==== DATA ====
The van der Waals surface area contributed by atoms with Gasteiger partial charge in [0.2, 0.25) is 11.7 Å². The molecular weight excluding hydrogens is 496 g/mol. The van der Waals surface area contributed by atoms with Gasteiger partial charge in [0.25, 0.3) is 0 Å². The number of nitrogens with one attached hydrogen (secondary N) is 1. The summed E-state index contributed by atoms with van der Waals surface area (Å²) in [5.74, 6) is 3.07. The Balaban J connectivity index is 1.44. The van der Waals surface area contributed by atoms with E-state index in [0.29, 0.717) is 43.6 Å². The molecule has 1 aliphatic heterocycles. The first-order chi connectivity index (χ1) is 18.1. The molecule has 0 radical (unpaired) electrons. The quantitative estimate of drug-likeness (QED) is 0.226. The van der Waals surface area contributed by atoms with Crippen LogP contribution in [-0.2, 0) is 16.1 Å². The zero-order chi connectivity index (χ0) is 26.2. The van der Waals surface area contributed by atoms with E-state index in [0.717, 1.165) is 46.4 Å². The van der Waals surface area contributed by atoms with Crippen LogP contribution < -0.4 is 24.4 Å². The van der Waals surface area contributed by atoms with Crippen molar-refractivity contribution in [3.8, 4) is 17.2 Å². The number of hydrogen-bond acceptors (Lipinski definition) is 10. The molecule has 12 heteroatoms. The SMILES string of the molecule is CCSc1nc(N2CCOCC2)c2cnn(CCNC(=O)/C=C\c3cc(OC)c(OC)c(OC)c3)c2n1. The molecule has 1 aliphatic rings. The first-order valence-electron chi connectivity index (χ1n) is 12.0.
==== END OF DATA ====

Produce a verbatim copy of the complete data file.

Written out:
The van der Waals surface area contributed by atoms with Gasteiger partial charge in [0.2, 0.25) is 11.7 Å². The molecular weight excluding hydrogens is 496 g/mol. The van der Waals surface area contributed by atoms with Gasteiger partial charge in [0.25, 0.3) is 0 Å². The number of nitrogens with one attached hydrogen (secondary N) is 1. The summed E-state index contributed by atoms with van der Waals surface area (Å²) in [5.74, 6) is 3.07. The Balaban J connectivity index is 1.44. The van der Waals surface area contributed by atoms with E-state index in [0.29, 0.717) is 43.6 Å². The molecule has 1 aliphatic heterocycles. The first-order chi connectivity index (χ1) is 18.1. The molecule has 0 radical (unpaired) electrons. The quantitative estimate of drug-likeness (QED) is 0.226. The van der Waals surface area contributed by atoms with Crippen LogP contribution in [-0.2, 0) is 16.1 Å². The zero-order chi connectivity index (χ0) is 26.2. The van der Waals surface area contributed by atoms with E-state index in [0.717, 1.165) is 46.4 Å². The van der Waals surface area contributed by atoms with Crippen LogP contribution < -0.4 is 24.4 Å². The van der Waals surface area contributed by atoms with Crippen molar-refractivity contribution in [3.8, 4) is 17.2 Å². The number of hydrogen-bond acceptors (Lipinski definition) is 10. The molecule has 12 heteroatoms. The SMILES string of the molecule is CCSc1nc(N2CCOCC2)c2cnn(CCNC(=O)/C=C\c3cc(OC)c(OC)c(OC)c3)c2n1. The molecule has 1 aliphatic rings. The first-order valence-electron chi connectivity index (χ1n) is 12.0.